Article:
Food, Glorious Food
It takes a lot of food to feed an army. It also takes a lot of food – and hard work – to feed the children of Bulembu. But meal making has been made a little easier thanks to the completion of the centralized kitchen, where all of the meals are made and all of the children come to eat.
It’s quite a process to prepare three squares a day for more than 200 children and aunties five days a week. That number rises by almost 100 on the weekends when those who live in Persimmon (another living area within Bulembu) join the others. (Persimmon has it’s own kitchen but doesn’t serve meals on the weekend.)
Stabiele (which means happiness) Murambiwa leads four other staff members in the preparation of all of the meals. Stabiele hails from Zimbabwe and is married with three grown children. She and her husband came to Bulembu in 2008, and he began working at the Bulembu Bakery in 2009. Her days in the Bulembu kitchen start early – around 7:00 a.m. – and they end late after the last meal is served and the kitchen is cleaned and ready for the next day. (And then she goes home to cook for her husband and son, who is currently studying journalism!) But the menu is simple and routine.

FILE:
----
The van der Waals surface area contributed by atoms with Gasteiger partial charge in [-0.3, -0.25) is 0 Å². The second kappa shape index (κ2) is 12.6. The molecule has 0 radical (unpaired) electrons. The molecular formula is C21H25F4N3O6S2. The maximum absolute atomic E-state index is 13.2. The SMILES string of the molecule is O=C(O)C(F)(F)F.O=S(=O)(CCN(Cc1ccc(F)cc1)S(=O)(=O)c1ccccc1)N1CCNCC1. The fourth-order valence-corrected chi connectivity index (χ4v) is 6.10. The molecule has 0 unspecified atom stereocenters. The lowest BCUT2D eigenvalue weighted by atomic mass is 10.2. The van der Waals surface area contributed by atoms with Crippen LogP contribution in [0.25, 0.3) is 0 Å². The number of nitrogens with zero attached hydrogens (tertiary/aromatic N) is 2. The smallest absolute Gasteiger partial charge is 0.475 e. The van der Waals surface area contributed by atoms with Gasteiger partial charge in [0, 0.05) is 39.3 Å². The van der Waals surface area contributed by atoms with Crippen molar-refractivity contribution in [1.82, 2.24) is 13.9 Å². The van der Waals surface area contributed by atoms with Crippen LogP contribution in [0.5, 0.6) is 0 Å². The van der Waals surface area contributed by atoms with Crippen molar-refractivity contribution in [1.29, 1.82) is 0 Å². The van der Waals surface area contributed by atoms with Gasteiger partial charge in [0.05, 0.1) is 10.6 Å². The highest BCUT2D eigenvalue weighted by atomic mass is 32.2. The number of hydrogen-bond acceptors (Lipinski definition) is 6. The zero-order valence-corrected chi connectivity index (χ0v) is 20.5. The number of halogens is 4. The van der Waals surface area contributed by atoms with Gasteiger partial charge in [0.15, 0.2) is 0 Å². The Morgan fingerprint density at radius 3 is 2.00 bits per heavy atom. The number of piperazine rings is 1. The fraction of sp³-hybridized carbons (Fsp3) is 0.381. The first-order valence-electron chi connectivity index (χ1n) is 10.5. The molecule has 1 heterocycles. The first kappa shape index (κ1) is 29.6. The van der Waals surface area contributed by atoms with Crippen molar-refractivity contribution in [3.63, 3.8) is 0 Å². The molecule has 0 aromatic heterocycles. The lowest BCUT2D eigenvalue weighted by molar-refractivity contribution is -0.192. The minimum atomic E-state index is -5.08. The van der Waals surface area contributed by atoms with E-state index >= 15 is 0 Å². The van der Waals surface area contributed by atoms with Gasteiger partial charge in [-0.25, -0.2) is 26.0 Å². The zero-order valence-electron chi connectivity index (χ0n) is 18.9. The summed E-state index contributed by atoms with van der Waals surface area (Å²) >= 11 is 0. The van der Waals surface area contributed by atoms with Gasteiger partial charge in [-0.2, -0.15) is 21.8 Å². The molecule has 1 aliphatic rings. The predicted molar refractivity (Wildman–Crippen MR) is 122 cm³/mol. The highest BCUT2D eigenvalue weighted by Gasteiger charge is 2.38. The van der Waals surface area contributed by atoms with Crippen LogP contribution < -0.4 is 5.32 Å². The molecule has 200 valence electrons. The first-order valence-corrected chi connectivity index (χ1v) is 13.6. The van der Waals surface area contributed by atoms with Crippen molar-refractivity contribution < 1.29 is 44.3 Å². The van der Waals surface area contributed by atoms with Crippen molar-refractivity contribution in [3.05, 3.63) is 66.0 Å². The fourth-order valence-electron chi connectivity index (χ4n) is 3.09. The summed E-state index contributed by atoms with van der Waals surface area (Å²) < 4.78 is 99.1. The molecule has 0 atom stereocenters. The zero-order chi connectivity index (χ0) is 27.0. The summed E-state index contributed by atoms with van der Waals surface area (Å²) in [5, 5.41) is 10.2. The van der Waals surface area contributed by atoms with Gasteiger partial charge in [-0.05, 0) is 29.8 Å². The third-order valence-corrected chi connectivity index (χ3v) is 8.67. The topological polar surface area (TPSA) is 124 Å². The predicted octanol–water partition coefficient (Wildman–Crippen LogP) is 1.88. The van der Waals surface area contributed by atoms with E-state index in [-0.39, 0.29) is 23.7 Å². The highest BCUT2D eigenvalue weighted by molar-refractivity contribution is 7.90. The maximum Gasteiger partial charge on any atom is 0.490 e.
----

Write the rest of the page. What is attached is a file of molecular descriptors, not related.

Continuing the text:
For breakfast, Stabiele’s team make porridge three days a week, cooked oats two days a week, and Motive, a type of porridge, two days a week. Fresh milk and bread is a daily staple. Lunch always consists of sandwiches and fruit. The dinner menu looks like this:
- Monday – mixed rice and beans and salad or cabbage
- Tuesday – pap and imaasi
- Wednesday – Spaghetti bolognaise
- Thursday – Samp and beans with salad or vegetables
- Friday – fish and mixed rice
- Saturday – pap and imaasi
- Sunday – chicken and rice and pudding.
The kitchen staff makes sure a big cake from the bakery is ready every Sunday as a special treat for the children and aunties. There are a few changes to the menu for some of the children who have special food restrictions. (For those of you wondering, pap looks like mashed potatoes but it’s ground corn boiled up with water. Imaasi is sour milk, almost like cottage cheese. Samp is whole corn kernels that are soaked in water until soft and then boiled for a couple of hours.)
Three or four children can usually be found at the centralized kitchen on weekends helping to chop vegetables, assisting the cooks, and helping to clean up after meals. The centralized kitchen has made meal making much easier on the staff, but there is still a lot of hard work that goes into preparing food, glorious food, for everyone in Bulembu.
By Theresia Whitfield